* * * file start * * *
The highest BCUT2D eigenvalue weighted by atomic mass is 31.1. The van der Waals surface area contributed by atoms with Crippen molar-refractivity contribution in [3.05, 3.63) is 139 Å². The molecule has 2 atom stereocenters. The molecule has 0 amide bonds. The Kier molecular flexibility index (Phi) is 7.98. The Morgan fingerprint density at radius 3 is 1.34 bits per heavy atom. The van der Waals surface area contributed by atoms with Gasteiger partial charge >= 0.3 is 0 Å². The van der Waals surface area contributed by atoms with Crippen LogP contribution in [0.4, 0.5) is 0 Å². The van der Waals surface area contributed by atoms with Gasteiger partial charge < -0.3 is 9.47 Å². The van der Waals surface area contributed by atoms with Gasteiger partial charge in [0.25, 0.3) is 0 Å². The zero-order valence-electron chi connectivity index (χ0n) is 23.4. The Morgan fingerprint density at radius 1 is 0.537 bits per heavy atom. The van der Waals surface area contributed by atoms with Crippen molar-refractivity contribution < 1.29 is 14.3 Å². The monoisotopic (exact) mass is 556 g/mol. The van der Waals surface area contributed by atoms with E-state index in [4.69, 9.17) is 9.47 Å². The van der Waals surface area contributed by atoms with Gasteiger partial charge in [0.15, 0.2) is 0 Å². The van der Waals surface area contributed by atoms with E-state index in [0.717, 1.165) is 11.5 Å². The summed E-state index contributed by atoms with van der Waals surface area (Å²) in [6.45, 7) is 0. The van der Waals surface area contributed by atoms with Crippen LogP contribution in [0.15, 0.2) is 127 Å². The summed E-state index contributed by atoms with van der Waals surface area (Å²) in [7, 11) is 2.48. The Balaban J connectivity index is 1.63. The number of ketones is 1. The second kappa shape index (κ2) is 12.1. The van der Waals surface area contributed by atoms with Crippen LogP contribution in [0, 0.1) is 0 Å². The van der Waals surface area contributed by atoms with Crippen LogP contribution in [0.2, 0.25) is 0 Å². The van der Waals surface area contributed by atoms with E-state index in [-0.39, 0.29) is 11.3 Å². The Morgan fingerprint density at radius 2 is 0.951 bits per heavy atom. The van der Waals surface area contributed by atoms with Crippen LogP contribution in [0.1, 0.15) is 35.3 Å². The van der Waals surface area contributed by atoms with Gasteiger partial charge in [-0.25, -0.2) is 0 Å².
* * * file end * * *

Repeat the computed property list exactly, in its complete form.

The highest BCUT2D eigenvalue weighted by atomic mass is 31.1. The van der Waals surface area contributed by atoms with Crippen molar-refractivity contribution in [3.05, 3.63) is 139 Å². The molecule has 2 atom stereocenters. The molecule has 0 amide bonds. The Kier molecular flexibility index (Phi) is 7.98. The Morgan fingerprint density at radius 3 is 1.34 bits per heavy atom. The van der Waals surface area contributed by atoms with Gasteiger partial charge >= 0.3 is 0 Å². The van der Waals surface area contributed by atoms with Crippen LogP contribution in [0.4, 0.5) is 0 Å². The van der Waals surface area contributed by atoms with Gasteiger partial charge < -0.3 is 9.47 Å². The van der Waals surface area contributed by atoms with Gasteiger partial charge in [0.25, 0.3) is 0 Å². The zero-order valence-electron chi connectivity index (χ0n) is 23.4. The Morgan fingerprint density at radius 1 is 0.537 bits per heavy atom. The van der Waals surface area contributed by atoms with Crippen molar-refractivity contribution < 1.29 is 14.3 Å². The monoisotopic (exact) mass is 556 g/mol. The van der Waals surface area contributed by atoms with E-state index in [4.69, 9.17) is 9.47 Å². The van der Waals surface area contributed by atoms with Gasteiger partial charge in [0.15, 0.2) is 0 Å². The van der Waals surface area contributed by atoms with E-state index in [0.717, 1.165) is 11.5 Å². The summed E-state index contributed by atoms with van der Waals surface area (Å²) in [6.45, 7) is 0. The van der Waals surface area contributed by atoms with Crippen LogP contribution in [0.15, 0.2) is 127 Å². The summed E-state index contributed by atoms with van der Waals surface area (Å²) in [7, 11) is 2.48. The Balaban J connectivity index is 1.63. The number of ketones is 1. The second kappa shape index (κ2) is 12.1. The van der Waals surface area contributed by atoms with Crippen LogP contribution in [0, 0.1) is 0 Å². The van der Waals surface area contributed by atoms with Crippen LogP contribution in [0.2, 0.25) is 0 Å². The van der Waals surface area contributed by atoms with E-state index in [-0.39, 0.29) is 11.3 Å². The Morgan fingerprint density at radius 2 is 0.951 bits per heavy atom. The van der Waals surface area contributed by atoms with Crippen LogP contribution in [0.1, 0.15) is 35.3 Å². The van der Waals surface area contributed by atoms with Gasteiger partial charge in [-0.25, -0.2) is 0 Å².